Philippine authorities have arrested a prominent journalist who told CBS News earlier this month that she feared she was being persecuted for political reasons. Maria Ressa, CEO and executive editor of the Philippines based news website Rappler, was taken into custody on Wednesday, according to her own website.
She was detained on charges of cyber libel, Rappler said, relating to a story published about a Filipino businessman in 2012 — four months before the country's Cybercrime Prevention Act was even enacted.
The Philippine Department of Justice first suggested bringing the charges against Ressa, Rappler and one of the website's researchers at the beginning of February, after what Rappler described as a "flip-flop" by the country's cybercrime investigation agency on whether there was any evidence to suggest malicious action. The man who accused Rappler of libel argued that, while the initial article was published prior to the Cybercrime act, it was updated in 2014, making the new law applicable.
The businessman, Wilfredo Keng, first complained to law enforcement authorities about the Rappler story which alleged that he had links to narcotics and human trafficking, in 2017.
In a statement released after Ressa's arrest on Wednesday, Rappler called the case against it "preposterous and baseless."
The website argued that the reversal of the initial government decision not to bring charges, based on the fact that the article was updated after the relevant law's enactment, set a "a dangerous precedent that puts anyone — not just the media — who publishes anything online perennially in danger of being charged with libel. It can be an effective tool of harassment and intimidation to silence critical reporting on the part of the media. No one is safe."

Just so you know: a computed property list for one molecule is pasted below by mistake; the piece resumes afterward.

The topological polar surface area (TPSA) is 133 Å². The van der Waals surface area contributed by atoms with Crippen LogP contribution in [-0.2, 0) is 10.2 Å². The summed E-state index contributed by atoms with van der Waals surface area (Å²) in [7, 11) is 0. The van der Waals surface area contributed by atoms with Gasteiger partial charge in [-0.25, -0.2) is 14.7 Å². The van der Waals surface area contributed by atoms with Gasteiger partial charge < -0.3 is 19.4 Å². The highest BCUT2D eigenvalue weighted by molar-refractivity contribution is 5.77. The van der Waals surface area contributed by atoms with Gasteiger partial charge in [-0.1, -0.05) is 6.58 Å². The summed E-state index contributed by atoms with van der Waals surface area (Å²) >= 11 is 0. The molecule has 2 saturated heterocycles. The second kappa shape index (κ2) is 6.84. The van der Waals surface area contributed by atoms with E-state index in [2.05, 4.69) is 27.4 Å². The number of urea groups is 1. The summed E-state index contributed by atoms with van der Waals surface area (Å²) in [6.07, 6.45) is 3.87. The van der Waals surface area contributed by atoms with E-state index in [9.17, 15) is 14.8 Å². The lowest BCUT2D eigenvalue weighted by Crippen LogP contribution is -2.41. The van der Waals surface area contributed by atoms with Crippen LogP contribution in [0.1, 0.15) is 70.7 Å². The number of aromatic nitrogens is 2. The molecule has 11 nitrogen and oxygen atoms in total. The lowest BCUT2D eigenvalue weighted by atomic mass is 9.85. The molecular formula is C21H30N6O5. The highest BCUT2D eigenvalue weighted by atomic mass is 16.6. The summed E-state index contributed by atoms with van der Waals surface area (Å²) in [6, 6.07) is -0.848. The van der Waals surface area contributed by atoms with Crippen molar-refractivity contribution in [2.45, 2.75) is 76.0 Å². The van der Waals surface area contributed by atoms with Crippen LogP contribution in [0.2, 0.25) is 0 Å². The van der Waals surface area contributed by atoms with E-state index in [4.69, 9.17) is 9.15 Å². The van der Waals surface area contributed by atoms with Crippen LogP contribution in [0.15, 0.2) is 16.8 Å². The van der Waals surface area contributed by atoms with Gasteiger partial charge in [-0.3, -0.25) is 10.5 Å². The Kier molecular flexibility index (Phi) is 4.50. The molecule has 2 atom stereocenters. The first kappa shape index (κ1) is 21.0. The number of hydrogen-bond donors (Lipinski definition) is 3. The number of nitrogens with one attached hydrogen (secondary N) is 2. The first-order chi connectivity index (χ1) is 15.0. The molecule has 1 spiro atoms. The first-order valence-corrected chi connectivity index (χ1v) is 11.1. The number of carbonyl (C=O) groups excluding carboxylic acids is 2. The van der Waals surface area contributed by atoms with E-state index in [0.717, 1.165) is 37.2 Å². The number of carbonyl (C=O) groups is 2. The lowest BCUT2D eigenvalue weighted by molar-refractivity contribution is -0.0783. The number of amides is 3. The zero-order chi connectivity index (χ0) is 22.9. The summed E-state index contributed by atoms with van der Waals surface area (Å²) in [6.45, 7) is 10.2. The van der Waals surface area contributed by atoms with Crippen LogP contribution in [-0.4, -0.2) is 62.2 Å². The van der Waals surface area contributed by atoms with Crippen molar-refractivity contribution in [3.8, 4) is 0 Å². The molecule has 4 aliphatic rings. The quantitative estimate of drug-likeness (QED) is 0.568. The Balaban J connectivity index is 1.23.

Ressa told CBS News on Wednesday, through one of her associates, that she and her colleagues, "are not intimidated. No amount of legal cases, black propaganda, and lies can silence Filipino journalists who continue to hold the line. These legal acrobatics show how far the government will go to silence journalists, including the pettiness of forcing me to spend the night in jail."
As her arrest came after 5 p.m. on Wednesday, with most of the courts closed, Ressa's defense team tried to post bail for her at a night court. The judge refused to accept the bail request, so Ressa was to remain in NBI custody at least for the night.
"They want to pound me into silence"
On Feb. 1, as she faced a separate prosecution in her home country over alleged tax violations,and designed to silence her and her news website, which has reported critically on Philippine President Rodrigo Duterte's violent crackdown on crime and authoritarian tendencies.
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Ressa spoke out forcefully about the role U.S.-based social media giants, most notably Facebook, which is hugely popular in the Philippines, had in spreading "tainted" information to in a way that she said was distorting the democratic process worldwide.
"We always say information is power, right? Well, what happens when information is tainted and toxic sludge poisons are introduced into the body of democracy?" she asked.
Ressa said attacks against her and Rappler began appearing on social media propaganda, she said she was pummeled by an average of 90 hate messages per hour.in the summer of 2016. After a three-part series Rappler published in October of that year, on
"At the beginning, for about two weeks, I was trying to respond. And then I realized they're not looking for an answer, they want to pound me into silence," Ressa told CBSN's Reena Ninan. "That was when I realized this is something new. It's a new weapon against journalists."
Ressa's arrest comes only about two months after she was recognized in Time Magazine's 2018 "Person of the Year" edition. Time honored a group of journalists, others of whom had already been killed or imprisoned, as "Guardians" in a modern "war on truth." The magazine said it wanted to emphasize the importance of reporters' work in an increasingly hostile world.
Rappler staffers posted video on the website's Facebook page on Wednesday which showed plain-clothes NBI agents speaking to employees. Ressa was detained at the office, but left with the law enforcement agents voluntarily.